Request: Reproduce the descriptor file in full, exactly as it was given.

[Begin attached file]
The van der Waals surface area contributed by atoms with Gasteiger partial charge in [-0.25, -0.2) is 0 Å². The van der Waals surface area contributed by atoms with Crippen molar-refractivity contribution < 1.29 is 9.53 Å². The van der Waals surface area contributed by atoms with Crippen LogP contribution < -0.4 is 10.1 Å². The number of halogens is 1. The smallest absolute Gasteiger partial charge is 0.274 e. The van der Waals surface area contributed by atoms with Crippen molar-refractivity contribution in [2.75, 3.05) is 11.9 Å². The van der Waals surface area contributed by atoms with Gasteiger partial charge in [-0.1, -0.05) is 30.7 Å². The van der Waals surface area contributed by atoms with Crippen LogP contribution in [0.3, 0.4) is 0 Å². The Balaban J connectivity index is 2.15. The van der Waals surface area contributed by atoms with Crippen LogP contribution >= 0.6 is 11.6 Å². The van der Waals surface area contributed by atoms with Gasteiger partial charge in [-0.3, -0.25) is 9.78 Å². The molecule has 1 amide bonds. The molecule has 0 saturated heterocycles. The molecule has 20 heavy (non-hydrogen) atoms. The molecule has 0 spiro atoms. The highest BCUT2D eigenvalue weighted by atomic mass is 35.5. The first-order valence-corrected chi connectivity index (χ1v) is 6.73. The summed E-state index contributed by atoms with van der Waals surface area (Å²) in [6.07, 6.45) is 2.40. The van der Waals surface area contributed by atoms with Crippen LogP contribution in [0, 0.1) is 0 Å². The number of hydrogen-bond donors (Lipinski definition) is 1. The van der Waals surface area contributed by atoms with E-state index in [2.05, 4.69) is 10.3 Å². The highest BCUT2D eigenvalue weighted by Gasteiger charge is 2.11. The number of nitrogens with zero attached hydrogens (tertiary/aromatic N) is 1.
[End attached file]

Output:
The van der Waals surface area contributed by atoms with Gasteiger partial charge in [-0.25, -0.2) is 0 Å². The van der Waals surface area contributed by atoms with Crippen molar-refractivity contribution < 1.29 is 9.53 Å². The van der Waals surface area contributed by atoms with Crippen LogP contribution < -0.4 is 10.1 Å². The number of halogens is 1. The smallest absolute Gasteiger partial charge is 0.274 e. The van der Waals surface area contributed by atoms with Crippen molar-refractivity contribution in [2.75, 3.05) is 11.9 Å². The van der Waals surface area contributed by atoms with Gasteiger partial charge in [-0.1, -0.05) is 30.7 Å². The van der Waals surface area contributed by atoms with Crippen LogP contribution in [0.3, 0.4) is 0 Å². The Balaban J connectivity index is 2.15. The van der Waals surface area contributed by atoms with Crippen LogP contribution >= 0.6 is 11.6 Å². The van der Waals surface area contributed by atoms with Gasteiger partial charge in [-0.3, -0.25) is 9.78 Å². The molecule has 1 amide bonds. The molecule has 0 saturated heterocycles. The molecule has 20 heavy (non-hydrogen) atoms. The molecule has 0 spiro atoms. The highest BCUT2D eigenvalue weighted by atomic mass is 35.5. The first-order valence-corrected chi connectivity index (χ1v) is 6.73. The summed E-state index contributed by atoms with van der Waals surface area (Å²) in [6.07, 6.45) is 2.40. The van der Waals surface area contributed by atoms with Crippen LogP contribution in [0, 0.1) is 0 Å². The number of hydrogen-bond donors (Lipinski definition) is 1. The van der Waals surface area contributed by atoms with E-state index in [2.05, 4.69) is 10.3 Å². The highest BCUT2D eigenvalue weighted by Gasteiger charge is 2.11. The number of nitrogens with zero attached hydrogens (tertiary/aromatic N) is 1.